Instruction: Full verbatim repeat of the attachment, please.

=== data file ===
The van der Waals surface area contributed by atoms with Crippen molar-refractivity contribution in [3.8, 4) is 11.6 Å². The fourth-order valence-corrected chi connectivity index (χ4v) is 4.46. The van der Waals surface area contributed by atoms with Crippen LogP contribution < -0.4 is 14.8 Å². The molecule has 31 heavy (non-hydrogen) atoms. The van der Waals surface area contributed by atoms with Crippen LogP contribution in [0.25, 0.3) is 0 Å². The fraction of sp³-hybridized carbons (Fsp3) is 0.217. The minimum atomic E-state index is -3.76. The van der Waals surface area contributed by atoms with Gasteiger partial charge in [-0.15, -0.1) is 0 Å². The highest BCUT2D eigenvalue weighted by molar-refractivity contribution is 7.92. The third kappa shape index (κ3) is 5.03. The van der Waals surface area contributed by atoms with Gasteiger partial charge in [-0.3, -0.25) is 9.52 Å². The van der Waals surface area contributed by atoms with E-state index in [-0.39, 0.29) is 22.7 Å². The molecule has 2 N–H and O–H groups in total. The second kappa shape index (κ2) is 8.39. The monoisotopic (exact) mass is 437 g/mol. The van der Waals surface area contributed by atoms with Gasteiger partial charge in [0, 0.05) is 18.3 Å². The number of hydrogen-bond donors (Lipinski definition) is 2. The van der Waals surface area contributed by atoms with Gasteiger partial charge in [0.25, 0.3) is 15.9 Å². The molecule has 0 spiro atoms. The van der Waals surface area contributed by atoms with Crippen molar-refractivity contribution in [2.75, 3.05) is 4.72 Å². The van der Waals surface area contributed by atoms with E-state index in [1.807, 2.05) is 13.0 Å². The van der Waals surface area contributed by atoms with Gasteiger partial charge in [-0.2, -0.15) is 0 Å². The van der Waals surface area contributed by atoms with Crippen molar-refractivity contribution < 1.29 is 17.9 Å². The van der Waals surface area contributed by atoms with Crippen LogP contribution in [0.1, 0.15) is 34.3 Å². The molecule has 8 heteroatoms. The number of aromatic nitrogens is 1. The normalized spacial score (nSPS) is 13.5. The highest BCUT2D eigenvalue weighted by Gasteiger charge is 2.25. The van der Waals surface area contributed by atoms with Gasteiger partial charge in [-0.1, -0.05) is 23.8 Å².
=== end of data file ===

The van der Waals surface area contributed by atoms with Crippen molar-refractivity contribution in [3.8, 4) is 11.6 Å². The fourth-order valence-corrected chi connectivity index (χ4v) is 4.46. The van der Waals surface area contributed by atoms with Crippen LogP contribution < -0.4 is 14.8 Å². The molecule has 31 heavy (non-hydrogen) atoms. The van der Waals surface area contributed by atoms with Crippen LogP contribution in [0.25, 0.3) is 0 Å². The fraction of sp³-hybridized carbons (Fsp3) is 0.217. The minimum atomic E-state index is -3.76. The van der Waals surface area contributed by atoms with Gasteiger partial charge in [-0.15, -0.1) is 0 Å². The highest BCUT2D eigenvalue weighted by molar-refractivity contribution is 7.92. The third kappa shape index (κ3) is 5.03. The van der Waals surface area contributed by atoms with Gasteiger partial charge in [-0.3, -0.25) is 9.52 Å². The van der Waals surface area contributed by atoms with E-state index in [-0.39, 0.29) is 22.7 Å². The molecule has 2 N–H and O–H groups in total. The second kappa shape index (κ2) is 8.39. The monoisotopic (exact) mass is 437 g/mol. The van der Waals surface area contributed by atoms with Gasteiger partial charge in [0, 0.05) is 18.3 Å². The number of hydrogen-bond donors (Lipinski definition) is 2. The van der Waals surface area contributed by atoms with Gasteiger partial charge in [0.25, 0.3) is 15.9 Å². The molecule has 0 spiro atoms. The van der Waals surface area contributed by atoms with Crippen molar-refractivity contribution in [2.75, 3.05) is 4.72 Å². The van der Waals surface area contributed by atoms with E-state index in [1.807, 2.05) is 13.0 Å². The van der Waals surface area contributed by atoms with Gasteiger partial charge in [-0.2, -0.15) is 0 Å². The van der Waals surface area contributed by atoms with Crippen molar-refractivity contribution < 1.29 is 17.9 Å². The van der Waals surface area contributed by atoms with Crippen LogP contribution in [0.1, 0.15) is 34.3 Å². The molecule has 8 heteroatoms. The number of aromatic nitrogens is 1. The normalized spacial score (nSPS) is 13.5. The highest BCUT2D eigenvalue weighted by Gasteiger charge is 2.25. The van der Waals surface area contributed by atoms with Gasteiger partial charge in [-0.1, -0.05) is 23.8 Å².